• Stroller and wheelchair accessible on the Forest Range Loop.
  • Suitable for young children.
  • No entrance fee.

Government Canyon State Natural Area

Government CanyonLocated about six miles from the intersection of Loop 1604 and Culebra Rd., Government Canyon offers more than 40 miles of hiking. The trails range from easy to moderately strenuous and from grasslands to rugged canyons (see map). If you want a challenge, head to the Back Country and explore the canyons—just don’t bring your dog, as four-legged friends are only welcome in the Front Country. These trails are great for either a half-day or full-day hike. Trails close after hard rains, though, so check the Government Canyon Facebook Page for closures before you leave.

Don’t forget to take your dinosaur-loving kids out to see the newly discovered dinosaur tracks! It’s about a two-mile hike over rough terrain, but it is open to the public, weather permitting.

  • Easy to moderate/difficult hike.
  • Dogs allowed only in the Front Country.
  • Neither stroller nor wheelchair accessible.
  • Suitable for older children.
  • Walk-in camping requires reservations.
  • $6 entrance fee per each adults; children are free.

Enchanted Rock State Natural Area

If you love the Texas Hill Country, you really shouldn’t miss making the trip up Enchanted Rock. The 425-foot climb to the top offers incredible views of the area surrounding FredericksbuEnchanted Rock Friendsrg. It’s a steep climb, but totally worth it! Once you get to the top, head around back for some easy boulder-hopping and spelunking. If you want a longer, albeit easier hike, check out the four-mile Loop Trail (see map). You can also access some fun free climbing spots on the backside of the summit. Enchanted Rock makes for a long day trip or a fun jaunt during a weekend getaway to the Fredericksburg area.

  • Moderate to difficult hike.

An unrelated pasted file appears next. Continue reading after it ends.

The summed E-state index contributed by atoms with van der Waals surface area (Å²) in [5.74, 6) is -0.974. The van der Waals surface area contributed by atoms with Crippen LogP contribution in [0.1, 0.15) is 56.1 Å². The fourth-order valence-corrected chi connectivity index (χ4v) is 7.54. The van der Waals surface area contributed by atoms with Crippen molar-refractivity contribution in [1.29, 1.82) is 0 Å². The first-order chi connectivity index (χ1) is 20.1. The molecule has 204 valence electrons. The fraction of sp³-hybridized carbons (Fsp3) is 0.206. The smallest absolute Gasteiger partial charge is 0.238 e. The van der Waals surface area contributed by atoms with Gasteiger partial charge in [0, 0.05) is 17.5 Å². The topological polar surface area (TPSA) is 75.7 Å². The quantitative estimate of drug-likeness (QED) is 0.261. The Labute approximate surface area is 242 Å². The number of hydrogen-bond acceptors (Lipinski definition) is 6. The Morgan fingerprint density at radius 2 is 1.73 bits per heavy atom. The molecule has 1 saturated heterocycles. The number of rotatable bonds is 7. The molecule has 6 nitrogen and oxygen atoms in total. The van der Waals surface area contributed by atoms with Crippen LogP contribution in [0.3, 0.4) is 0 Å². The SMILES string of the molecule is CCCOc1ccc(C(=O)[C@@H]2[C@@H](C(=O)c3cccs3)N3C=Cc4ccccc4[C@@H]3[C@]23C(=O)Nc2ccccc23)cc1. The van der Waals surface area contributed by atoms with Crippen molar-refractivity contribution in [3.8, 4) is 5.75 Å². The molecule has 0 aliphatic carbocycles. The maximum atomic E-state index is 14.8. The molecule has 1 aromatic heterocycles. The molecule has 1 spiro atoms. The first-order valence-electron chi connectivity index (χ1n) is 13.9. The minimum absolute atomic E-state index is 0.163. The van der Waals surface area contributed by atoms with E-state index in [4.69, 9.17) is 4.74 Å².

• Climbing—easy boulder-hopping to more difficult free climbing.
  • Dogs allowed.
  • Neither stroller nor wheelchair accessible.
  • Suitable for older children.
  • Walk-in camping requires reservations.
  • $7 entrance fee per each adult; children are free.

Lost Maples State Natural Area

Lost MaplesIf you are from the North and really missing the changing fall foliage, you’ll want to hit Lost Maples near the end of October. (Check the Foliage Report.) This beautiful park offers trails ranging from easy one-mile to more strenuous five-mile hikes. You can combine trails if you want something closer to 12 miles (see map). The view on top of the ridge offers a great look back at the valley where you started—it’s beautiful any time of year, but especially so when the leaves are changing. Be aware, however, that visiting Lost Maples will take an entire day, since it is a two-hour drive from San Antonio.

  • Moderate hike.
  • Dogs allowed.
  • Neither stroller nor wheelchair accessible.
  • Suitable for older children.
  • Walk-in camping requires reservations.
  • $6 entrance fee per each adult; children are free.

Wherever you end up hiking this fall, make sure you practice the Seven Leave No Trace Principles.

What are your family-favorite local hiking spots?

, , , ,

Comments are closed.